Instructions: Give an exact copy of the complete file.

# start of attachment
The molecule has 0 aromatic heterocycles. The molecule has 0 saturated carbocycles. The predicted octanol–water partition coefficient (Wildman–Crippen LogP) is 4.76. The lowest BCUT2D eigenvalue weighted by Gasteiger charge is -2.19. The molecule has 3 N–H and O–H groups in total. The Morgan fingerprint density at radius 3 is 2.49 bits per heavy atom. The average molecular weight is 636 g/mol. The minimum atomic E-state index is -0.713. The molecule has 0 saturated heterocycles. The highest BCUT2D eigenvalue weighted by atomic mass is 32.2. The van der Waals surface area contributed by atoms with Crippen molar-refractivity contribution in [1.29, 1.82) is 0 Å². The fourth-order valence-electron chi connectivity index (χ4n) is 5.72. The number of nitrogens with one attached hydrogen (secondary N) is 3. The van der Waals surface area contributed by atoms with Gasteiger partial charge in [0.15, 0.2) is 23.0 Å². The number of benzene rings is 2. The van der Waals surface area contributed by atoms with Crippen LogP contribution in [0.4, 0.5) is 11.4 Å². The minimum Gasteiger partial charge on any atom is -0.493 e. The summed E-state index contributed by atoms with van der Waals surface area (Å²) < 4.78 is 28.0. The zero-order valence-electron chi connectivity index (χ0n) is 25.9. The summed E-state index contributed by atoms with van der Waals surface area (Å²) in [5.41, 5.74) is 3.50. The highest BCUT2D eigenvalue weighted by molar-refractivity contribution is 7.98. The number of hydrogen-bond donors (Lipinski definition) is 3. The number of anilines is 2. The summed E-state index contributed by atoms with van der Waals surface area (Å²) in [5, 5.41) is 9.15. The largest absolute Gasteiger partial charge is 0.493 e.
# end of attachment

The molecule has 0 aromatic heterocycles. The molecule has 0 saturated carbocycles. The predicted octanol–water partition coefficient (Wildman–Crippen LogP) is 4.76. The lowest BCUT2D eigenvalue weighted by Gasteiger charge is -2.19. The molecule has 3 N–H and O–H groups in total. The Morgan fingerprint density at radius 3 is 2.49 bits per heavy atom. The average molecular weight is 636 g/mol. The minimum atomic E-state index is -0.713. The molecule has 0 saturated heterocycles. The highest BCUT2D eigenvalue weighted by atomic mass is 32.2. The van der Waals surface area contributed by atoms with Crippen molar-refractivity contribution in [1.29, 1.82) is 0 Å². The fourth-order valence-electron chi connectivity index (χ4n) is 5.72. The number of nitrogens with one attached hydrogen (secondary N) is 3. The van der Waals surface area contributed by atoms with Gasteiger partial charge in [0.15, 0.2) is 23.0 Å². The number of benzene rings is 2. The van der Waals surface area contributed by atoms with Crippen LogP contribution in [0.4, 0.5) is 11.4 Å². The minimum Gasteiger partial charge on any atom is -0.493 e. The summed E-state index contributed by atoms with van der Waals surface area (Å²) < 4.78 is 28.0. The zero-order valence-electron chi connectivity index (χ0n) is 25.9. The summed E-state index contributed by atoms with van der Waals surface area (Å²) in [5.41, 5.74) is 3.50. The highest BCUT2D eigenvalue weighted by molar-refractivity contribution is 7.98. The number of hydrogen-bond donors (Lipinski definition) is 3. The number of anilines is 2. The summed E-state index contributed by atoms with van der Waals surface area (Å²) in [5, 5.41) is 9.15. The largest absolute Gasteiger partial charge is 0.493 e.